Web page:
There are only two possible outcomes to "You Are My Vampire". Either Nam-geol (played by Park Jeong-sik) really is a vampire, or Gyoo-jeong (played by Choi Yoon-young) has an overactive imagination. Well, I suppose it's possible for both of these to be true. It's strange, though, that as convinced as Gyoo-jeong is that her new neighbor is a vampire, events in the local neighborhood manage to shock her to such an extreme degree.
"You Are My Vampire" is extremely quirky with these revelations, but the movie doesn't roll around in its eccentricity, braying proudly about the weirdness of its heroine and how of course Gyoo-jeong would be a writer considering all the wacky interesting adventures she has. Rather, the movie takes the point of view that life is very strange. So why shouldn't vampires be real?
Most of the humor here is the result of a disconnect between Gyoo-jeong's imagination about what could be great and how reality is stranger than her imagination, except not really. A major plot point deals with her mother getting a new boyfriend. Another plot point deals with a missing pet. Yet another plot point deals with the migrant laborers who live in Gyoo-jeong's neighborhood. Who, I might add, speak excellent Korean.
Even though all of these background details seem important, Goo-yeong never really bothers investigating them in depth, instead focusing on the mystery of whether or not Nam-geol is a vampire. Mind, all of these end up affecting her directly in much stranger and more interesting ways than Goo-yeong's rather mundane goal. Aside from the whole vampire thing, she's also trying to get her parents to reconcile for reasons that only become clear right at the end.
Life, as usual, has other plans. The people in Goo-yeong's life come up with their own solutions to their own problems, which sometimes involve her, but for the most part they don't. So it's really no wonder she finds herself drawn to Nam-geol, even though his true identity of being a vampire or not has almost no relevance to anything. And even if it were relevant, why would Goo-yeong want to date a vampire? He'll just try to eat her.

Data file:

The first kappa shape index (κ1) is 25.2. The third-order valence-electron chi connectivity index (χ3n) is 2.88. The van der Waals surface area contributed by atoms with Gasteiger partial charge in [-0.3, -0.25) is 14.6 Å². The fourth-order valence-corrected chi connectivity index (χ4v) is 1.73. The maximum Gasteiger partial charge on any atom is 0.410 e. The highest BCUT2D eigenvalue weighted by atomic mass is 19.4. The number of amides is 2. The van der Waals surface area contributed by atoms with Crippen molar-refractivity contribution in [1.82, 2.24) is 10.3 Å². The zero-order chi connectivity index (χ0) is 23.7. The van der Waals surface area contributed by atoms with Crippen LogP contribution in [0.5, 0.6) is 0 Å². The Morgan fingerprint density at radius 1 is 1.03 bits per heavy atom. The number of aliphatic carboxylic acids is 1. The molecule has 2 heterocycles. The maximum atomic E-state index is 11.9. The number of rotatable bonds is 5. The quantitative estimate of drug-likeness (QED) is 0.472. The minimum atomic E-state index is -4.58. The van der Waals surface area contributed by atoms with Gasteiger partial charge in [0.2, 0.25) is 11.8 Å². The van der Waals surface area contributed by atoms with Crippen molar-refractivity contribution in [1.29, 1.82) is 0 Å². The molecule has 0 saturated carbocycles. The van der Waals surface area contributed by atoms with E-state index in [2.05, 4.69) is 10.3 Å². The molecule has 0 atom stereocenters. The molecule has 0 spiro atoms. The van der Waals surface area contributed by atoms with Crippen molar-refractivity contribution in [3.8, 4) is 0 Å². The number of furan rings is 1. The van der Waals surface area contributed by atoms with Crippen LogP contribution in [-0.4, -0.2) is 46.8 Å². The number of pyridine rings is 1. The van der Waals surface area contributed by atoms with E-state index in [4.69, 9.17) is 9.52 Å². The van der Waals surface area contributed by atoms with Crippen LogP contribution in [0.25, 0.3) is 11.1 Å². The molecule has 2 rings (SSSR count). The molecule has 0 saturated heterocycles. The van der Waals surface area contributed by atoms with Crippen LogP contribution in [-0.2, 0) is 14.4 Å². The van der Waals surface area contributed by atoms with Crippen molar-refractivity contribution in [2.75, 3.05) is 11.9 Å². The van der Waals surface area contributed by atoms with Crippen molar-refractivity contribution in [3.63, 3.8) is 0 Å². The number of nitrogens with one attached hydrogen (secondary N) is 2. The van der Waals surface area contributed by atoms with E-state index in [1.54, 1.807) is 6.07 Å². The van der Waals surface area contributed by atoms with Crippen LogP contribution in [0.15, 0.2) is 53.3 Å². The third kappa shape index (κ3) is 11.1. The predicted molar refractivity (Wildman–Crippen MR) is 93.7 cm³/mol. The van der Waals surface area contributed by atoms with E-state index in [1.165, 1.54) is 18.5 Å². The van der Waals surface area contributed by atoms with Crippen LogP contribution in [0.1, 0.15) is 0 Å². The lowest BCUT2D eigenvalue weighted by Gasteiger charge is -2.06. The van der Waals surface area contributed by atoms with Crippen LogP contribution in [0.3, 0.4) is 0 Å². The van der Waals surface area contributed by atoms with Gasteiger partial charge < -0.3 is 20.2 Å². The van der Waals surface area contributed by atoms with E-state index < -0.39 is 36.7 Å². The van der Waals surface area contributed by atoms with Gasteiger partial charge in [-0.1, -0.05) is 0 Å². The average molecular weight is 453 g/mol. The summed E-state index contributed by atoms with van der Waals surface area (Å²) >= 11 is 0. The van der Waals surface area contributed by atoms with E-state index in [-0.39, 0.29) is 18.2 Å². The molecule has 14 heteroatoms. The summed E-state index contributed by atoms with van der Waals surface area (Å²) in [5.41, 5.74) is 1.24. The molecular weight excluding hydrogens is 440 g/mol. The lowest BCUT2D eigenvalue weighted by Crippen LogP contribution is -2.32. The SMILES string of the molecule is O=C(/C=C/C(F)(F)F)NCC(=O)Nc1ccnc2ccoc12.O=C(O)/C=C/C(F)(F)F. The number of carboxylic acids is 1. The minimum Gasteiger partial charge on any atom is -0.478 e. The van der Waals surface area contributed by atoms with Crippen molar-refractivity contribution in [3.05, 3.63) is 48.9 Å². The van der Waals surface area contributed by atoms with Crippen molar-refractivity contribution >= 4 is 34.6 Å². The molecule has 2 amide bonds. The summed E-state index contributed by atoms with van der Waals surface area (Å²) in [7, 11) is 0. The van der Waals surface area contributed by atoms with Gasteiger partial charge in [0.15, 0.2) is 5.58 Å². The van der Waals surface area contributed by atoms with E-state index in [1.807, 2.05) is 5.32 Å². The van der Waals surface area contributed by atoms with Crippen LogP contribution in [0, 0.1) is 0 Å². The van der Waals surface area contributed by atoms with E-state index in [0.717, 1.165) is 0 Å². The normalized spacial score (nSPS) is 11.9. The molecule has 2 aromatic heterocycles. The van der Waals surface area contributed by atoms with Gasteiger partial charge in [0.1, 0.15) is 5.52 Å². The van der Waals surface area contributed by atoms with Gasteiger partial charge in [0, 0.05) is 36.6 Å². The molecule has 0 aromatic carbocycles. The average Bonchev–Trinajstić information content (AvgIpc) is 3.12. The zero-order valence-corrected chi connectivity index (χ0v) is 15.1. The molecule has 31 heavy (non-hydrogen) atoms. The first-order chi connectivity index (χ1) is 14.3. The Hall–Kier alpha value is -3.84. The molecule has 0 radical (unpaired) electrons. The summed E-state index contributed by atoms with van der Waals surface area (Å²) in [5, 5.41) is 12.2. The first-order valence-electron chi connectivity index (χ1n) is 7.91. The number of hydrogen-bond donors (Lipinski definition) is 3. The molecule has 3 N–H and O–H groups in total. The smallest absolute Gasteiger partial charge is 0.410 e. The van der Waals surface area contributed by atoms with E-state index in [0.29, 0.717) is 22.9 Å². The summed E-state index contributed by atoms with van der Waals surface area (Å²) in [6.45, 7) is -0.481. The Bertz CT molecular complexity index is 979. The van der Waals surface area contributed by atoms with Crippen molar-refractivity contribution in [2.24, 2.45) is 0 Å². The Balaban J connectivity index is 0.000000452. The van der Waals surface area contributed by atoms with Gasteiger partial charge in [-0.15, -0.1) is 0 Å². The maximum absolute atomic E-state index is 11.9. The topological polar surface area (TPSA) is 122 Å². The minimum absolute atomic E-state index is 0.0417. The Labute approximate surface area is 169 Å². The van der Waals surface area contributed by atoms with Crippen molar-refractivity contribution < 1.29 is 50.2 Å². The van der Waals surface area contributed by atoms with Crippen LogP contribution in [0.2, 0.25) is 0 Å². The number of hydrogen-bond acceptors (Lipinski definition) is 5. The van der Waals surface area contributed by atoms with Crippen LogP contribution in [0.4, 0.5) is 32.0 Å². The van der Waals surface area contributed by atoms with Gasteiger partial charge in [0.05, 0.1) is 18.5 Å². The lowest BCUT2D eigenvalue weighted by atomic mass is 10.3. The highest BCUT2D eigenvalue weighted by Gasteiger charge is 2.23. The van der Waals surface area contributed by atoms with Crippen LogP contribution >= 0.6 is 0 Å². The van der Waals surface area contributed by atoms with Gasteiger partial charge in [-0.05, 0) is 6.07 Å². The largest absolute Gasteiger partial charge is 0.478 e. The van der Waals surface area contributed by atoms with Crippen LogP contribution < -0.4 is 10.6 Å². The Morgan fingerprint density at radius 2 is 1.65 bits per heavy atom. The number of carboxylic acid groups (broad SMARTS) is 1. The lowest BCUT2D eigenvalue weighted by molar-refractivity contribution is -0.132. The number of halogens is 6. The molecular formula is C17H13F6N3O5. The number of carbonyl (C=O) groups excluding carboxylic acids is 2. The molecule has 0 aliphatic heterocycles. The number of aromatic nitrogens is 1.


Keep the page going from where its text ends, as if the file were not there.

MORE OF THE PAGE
Yeah, there's lots of weirdness going on in this movie that's difficult to digest. Everything is just strange enough that it defies any kind of political statement or metaphorical message or general reflection of life or any of those other neat little categories which help us relate to film. "You Are My Vampire" is just weird. But it's not a bad weird. I found myself smiling through most of the proceedings, smiling and squinting, just thinking to myself, what in the world is going on here...it's that kind of movie.
Now, sometimes the film drags a little with the odd slice of life and it's difficult to pay attention or pinpoint any kind of clue to solving to the mystery. That's what life is, though. Resolutions are sudden, and then everybody's just left wondering what to do next. Which makes it all the more appropriate when we reach the ending. With the mystery solved, Gyoo-jeong decides that maybe her story isn't a vampiric romantic comedy after all- and maybe that was the point for us, too.
Review by William Schwartz
Staff writer. Has been writing articles for HanCinema since 2012, having lived in South Korea since 2011. Started out in Gyeongju, then to Daegu, then to Ansan, then to Yeongju, then to Seoul, lived on the road for HanCinema's travel diaries series in the summer of 2016, and is currently settled in Anyang. Has good tips for utilizing South Korea's public bus system. William Schwartz can be contacted via firstname.lastname@example.org.
"[HanCinema's Film Review] "You Are My Vampire""
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